The resulting lists of the most influential men and women might surprise. The top PageRanked individual is Carl Linnaeus, the 18th century Swedish botanist who developed the modern naming scheme for plants and animals, followed by Jesus. The top PageRanked women are: Elizabeth II followed by Mary (mother of Jesus). For comparison, just under half of the top 100 most influential also appear in Hart's 1978 book. But this is just the beginning. By counting the individuals from one culture that influence other cultures, the team is able to work out which cultures have dominated others. And by looking only at people born before certain dates, they can see how the influence of different cultures has waxed and waned throughout 35 centuries of recorded history.'
schwit1 sends word of research showing that cycles of prolonged fasting can both protect the immune system from harm and also induce regeneration by causing stem cells to start renewing themselves.
'In both mice and a Phase 1 human clinical trial (abstract), long periods of not eating significantly lowered white blood cell counts. In mice, fasting cycles then "flipped a regenerative switch," changing the signaling pathways for hematopoietic stem cells, which are responsible for the generation of blood and immune systems, the research showed. "PKA is the key gene that needs to shut down in order for these stem cells to switch into regenerative mode. It gives the OK for stem cells to go ahead and begin proliferating and rebuild the entire system," explained [study author Valter Longo], noting the potential of clinical applications that mimic the effects of prolonged fasting to rejuvenate the immune system. "And the good news is that the body got rid of the parts of the system that might be damaged or old, the inefficient parts, during the fasting. Now, if you start with a system heavily damaged by chemotherapy or aging, fasting cycles can generate, literally, a new immune system."'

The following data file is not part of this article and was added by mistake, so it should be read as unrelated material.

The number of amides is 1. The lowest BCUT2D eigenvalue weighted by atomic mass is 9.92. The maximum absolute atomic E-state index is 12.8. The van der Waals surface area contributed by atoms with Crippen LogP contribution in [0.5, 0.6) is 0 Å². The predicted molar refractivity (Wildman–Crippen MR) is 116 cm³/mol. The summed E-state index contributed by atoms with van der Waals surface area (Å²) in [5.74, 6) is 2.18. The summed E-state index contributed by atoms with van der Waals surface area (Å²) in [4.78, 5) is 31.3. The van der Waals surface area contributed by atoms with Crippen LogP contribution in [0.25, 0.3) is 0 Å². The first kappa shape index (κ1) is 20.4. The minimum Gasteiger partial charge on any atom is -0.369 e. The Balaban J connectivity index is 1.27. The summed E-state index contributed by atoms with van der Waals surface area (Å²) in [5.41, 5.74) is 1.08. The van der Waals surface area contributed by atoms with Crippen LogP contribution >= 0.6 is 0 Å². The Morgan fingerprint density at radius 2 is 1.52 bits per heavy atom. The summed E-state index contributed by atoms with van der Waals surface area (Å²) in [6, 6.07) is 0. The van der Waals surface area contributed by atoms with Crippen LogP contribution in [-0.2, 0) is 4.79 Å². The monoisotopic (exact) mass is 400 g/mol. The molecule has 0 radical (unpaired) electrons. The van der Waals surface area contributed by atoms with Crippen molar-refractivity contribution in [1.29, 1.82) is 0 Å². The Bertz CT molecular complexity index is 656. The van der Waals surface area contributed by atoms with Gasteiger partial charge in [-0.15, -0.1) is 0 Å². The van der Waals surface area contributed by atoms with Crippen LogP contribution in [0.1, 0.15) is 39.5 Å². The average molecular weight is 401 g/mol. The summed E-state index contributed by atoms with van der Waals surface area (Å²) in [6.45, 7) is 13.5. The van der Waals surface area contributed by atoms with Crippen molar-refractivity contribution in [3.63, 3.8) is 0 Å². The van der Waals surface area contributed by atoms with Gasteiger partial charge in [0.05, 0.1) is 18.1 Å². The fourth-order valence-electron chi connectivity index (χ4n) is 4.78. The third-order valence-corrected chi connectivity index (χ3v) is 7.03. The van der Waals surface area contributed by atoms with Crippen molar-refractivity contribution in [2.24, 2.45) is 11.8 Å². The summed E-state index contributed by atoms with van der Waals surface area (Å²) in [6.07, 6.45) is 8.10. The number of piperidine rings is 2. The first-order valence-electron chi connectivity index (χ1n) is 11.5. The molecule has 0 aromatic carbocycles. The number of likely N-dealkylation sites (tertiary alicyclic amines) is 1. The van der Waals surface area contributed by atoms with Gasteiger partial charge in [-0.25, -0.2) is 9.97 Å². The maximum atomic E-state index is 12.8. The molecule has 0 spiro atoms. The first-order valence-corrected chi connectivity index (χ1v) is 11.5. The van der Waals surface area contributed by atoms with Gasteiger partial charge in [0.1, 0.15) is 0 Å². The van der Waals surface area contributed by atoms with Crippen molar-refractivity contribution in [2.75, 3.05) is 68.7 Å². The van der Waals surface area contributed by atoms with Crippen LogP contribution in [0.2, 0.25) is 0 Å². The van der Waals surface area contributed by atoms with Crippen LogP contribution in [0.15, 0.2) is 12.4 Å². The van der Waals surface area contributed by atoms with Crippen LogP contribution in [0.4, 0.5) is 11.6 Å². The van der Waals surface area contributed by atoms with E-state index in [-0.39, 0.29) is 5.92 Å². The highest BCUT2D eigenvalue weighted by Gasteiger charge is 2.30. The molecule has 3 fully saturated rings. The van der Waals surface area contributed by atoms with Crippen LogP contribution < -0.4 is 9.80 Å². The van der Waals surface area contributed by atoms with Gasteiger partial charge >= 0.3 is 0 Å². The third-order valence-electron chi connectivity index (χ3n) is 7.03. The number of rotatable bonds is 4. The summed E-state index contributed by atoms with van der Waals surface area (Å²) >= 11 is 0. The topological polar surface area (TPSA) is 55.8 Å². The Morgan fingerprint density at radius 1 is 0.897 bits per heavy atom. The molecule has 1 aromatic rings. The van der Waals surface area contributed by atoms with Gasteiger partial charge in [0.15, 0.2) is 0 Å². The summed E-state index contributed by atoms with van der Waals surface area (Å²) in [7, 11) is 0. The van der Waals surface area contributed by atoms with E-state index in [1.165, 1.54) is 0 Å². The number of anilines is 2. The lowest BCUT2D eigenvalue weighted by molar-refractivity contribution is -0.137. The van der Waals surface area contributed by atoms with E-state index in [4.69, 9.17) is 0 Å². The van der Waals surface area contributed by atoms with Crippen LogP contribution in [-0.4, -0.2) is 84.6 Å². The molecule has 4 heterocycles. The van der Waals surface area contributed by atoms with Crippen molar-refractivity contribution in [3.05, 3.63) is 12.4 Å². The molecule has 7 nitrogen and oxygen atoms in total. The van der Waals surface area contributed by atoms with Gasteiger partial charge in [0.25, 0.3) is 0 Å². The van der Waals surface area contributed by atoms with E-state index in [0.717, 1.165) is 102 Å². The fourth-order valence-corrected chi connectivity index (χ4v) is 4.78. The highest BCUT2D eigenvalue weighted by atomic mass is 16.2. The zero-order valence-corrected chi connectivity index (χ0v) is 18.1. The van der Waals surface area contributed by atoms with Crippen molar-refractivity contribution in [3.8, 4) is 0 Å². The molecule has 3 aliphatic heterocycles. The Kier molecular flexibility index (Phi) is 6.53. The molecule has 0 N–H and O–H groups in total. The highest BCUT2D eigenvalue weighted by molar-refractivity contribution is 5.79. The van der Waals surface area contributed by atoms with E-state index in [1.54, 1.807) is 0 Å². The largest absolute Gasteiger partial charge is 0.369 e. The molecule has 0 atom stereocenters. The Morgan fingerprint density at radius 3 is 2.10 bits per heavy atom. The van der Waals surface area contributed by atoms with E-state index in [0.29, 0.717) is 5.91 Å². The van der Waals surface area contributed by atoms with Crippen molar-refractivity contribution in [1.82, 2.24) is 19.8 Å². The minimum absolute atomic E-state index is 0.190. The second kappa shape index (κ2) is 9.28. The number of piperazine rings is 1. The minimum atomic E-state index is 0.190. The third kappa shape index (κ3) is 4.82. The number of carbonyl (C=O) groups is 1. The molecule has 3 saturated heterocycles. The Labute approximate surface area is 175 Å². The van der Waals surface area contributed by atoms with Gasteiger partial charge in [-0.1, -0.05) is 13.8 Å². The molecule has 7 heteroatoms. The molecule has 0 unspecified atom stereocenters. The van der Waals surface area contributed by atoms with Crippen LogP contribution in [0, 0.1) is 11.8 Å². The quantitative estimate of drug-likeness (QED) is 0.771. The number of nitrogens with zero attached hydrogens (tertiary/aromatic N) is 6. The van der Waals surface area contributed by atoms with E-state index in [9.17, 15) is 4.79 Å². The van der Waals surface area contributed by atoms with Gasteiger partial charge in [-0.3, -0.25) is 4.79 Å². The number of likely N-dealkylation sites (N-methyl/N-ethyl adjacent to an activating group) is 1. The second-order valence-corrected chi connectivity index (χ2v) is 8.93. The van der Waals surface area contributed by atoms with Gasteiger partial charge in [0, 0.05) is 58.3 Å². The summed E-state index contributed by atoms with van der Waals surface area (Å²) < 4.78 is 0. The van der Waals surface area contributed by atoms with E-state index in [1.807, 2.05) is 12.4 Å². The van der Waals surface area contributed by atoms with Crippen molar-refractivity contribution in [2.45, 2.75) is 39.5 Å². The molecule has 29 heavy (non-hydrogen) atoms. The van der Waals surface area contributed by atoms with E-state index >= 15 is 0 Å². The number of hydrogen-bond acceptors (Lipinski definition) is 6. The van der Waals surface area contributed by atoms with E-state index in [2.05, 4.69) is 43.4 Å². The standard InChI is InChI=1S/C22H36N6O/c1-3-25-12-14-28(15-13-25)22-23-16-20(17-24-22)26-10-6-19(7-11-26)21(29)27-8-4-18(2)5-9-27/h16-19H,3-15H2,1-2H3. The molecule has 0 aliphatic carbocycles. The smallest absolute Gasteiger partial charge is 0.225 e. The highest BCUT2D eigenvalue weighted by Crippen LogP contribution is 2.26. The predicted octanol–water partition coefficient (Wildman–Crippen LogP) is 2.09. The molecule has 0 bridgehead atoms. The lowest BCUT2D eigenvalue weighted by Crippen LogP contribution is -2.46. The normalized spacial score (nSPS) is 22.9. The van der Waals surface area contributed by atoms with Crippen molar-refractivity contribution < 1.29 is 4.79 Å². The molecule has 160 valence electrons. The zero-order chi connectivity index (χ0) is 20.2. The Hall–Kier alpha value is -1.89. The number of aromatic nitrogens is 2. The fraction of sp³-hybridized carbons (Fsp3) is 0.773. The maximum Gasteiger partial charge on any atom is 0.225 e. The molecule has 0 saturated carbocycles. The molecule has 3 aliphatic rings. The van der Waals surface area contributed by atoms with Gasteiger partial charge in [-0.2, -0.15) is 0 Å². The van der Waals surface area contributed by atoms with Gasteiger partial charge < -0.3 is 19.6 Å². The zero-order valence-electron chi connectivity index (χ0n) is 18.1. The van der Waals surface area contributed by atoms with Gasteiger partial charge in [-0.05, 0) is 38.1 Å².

mask.of.sanity sends this news from El Reg:
"Microsoft has left Windows 7 exposed by only applying security upgrades to its newest operating systems. Researchers found the gaps after they scanned 900 Windows libraries using a custom diffing tool and uncovered a variety of security functions that were updated in Windows 8 but not in 7. They said the shortcoming could lead to the discovery of zero day vulnerabilities. The missing safe functions were part of Microsoft's dedicated libraries intsafe.h and strsafe.h that help developers combat various attacks. [Video, slides.]"
theodp writes: "Where have you gone, Mavis Beacon? A nation of smartphone and tablet typists could use your help. You've seen people type fast-and-furiously on smartphones and tablets, so you know it can be done, but how exactly do these one- and two-fingered wonders (YouTube video) manage to do so? Is it their reaction time? Technique? Both? Back in the day, touch-typing teachers showed kids the secrets to higher word-per-minute scores on their Smith Coronas. Later, typing tutor software got kids up-to-speed on PCs. So, with over 1 billion smartphones and 200 million or so tablets shipped in 2013, what are the best software and tutorials that teach mobile typing techniques? And what platform specific features — iOS, Android, WP8/Win8, BB — do you find make your mobile typing life a whole lot easier?"